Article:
Throughout the week we have been sharing our favorite moments from the Srayang Mentorship field trip to Siem Reap; inspiring advice from students, curious eyes and minds touring the high school and the refrigerators. The smallest details are so important and often the easiest to share in a few concise words. But there is one grander idea that struck a note with all of us this past month, an idea that merits a moment’s reflection.
We are constantly singing the highest praises of education to our students, bringing guest speakers and graduates back to share their experiences, and endlessly encouraging our students to keep pushing forward. We do this for every PLF student, and sometimes it is enough. For students from the deep countryside, these small gestures keep students curious, hopeful, and imagining their future. But they are a tiny piece of hope to cling to, an idea of a thing, to throw in the face of the daily challenge of fighting onward.
For our Secondary School students at the dormitory in Srayang, we are talking about an area where only one student has ever continued onto University (this year, no less). There was no school in Koh Ker village when these students were born, and the most educated person in the village at that time had studied until Grade 3. The Srayang students have never seen a University with their own eyes. They’ve spent their childhoods foraging in the forest or laboring in the fields after school with every other family in the village. Imagine growing up in Koh Ker Village and trying to hold onto the conviction that you will get your bachelor’s degree. You’ve heard about university, you’ve heard about the possibilities that education can bring, you’ve met Channy, the one university student. But it is your daily surroundings, the community you grow up in, the majority, that will always speak louder than the exception.
The capital G Goal of the Srayang mentorship field trip is for our Secondary School students from Koh Ker and Romchek villages, our two remotest projects, to have the chance to spend time in Siem Reap and see their future path with their own eyes. To see Siem Reap for themselves, to walk the halls of the high school, to see the bed they will sleep on at the dorm, to meet the older students they will live with, to see, to touch, to be in that space. It is an opportunity without substitute. It is one thousand times more powerful than the words that any one of us could use, standing in front of a room of young students from the remote countryside, to put a clear picture in their head. If you know exactly what you want out of your future and can envision yourself in that place, you will always be one thousand times more equipped to go out and get it.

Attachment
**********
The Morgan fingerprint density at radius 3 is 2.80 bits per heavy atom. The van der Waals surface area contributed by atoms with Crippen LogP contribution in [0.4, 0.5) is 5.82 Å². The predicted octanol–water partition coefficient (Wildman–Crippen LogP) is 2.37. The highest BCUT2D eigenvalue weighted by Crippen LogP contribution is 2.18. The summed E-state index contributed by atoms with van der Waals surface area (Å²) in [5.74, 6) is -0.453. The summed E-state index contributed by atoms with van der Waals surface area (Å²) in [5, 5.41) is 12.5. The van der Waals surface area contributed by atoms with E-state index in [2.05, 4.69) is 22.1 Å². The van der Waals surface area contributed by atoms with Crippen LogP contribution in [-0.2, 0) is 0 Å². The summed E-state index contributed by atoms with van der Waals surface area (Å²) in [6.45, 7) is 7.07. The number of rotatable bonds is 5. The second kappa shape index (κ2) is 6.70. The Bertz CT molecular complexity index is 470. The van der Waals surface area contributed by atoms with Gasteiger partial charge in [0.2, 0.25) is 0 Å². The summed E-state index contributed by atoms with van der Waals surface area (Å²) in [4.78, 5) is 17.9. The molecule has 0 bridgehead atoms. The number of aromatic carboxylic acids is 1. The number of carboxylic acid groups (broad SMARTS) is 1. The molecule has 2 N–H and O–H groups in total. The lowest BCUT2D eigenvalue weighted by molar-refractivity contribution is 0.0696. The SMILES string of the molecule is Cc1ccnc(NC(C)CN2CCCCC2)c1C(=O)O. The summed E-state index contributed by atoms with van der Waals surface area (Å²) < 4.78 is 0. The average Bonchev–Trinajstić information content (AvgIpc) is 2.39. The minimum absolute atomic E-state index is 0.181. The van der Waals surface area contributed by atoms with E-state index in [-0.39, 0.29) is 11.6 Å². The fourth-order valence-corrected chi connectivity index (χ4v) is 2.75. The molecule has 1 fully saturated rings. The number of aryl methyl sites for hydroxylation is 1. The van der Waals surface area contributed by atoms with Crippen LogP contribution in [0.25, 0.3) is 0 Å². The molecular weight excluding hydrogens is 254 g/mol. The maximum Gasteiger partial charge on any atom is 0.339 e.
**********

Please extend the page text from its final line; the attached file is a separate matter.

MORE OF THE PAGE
At the end of a full day of touring, three PLF High School students studying in Siem Reap spoke to the group. They shared their advice, their experiences, answered questions from their peers, and we all sat down to dinner. Older students from Romchek and Koh Ker reunited with younger ones, boys sat with girls, old friends together and new friends together, smiling and sharing a laugh, reminiscing about when they were young, chatting about just how can you learn to ride a bicycle in all of this crazy city traffic. Not everyone knew each other before that day, but we sat together and ate morning glory soup, watermelon, and grilled fish as a family. In many ways this was just as important.
The following weekend we made a trip to Phnom Penh to visit our university students, the ones who held onto that hope and fought forward. They are steps away from the finish line, only a few years or months before they walk out into the world as young professionals and assert themselves as the best candidate for the job. They are also, of course, not without fears or challenges ahead. So we came together and Sokha led an activity with the group. One by one each student took the ball of string, wrapped it around their finger, and shared what they were struggling with.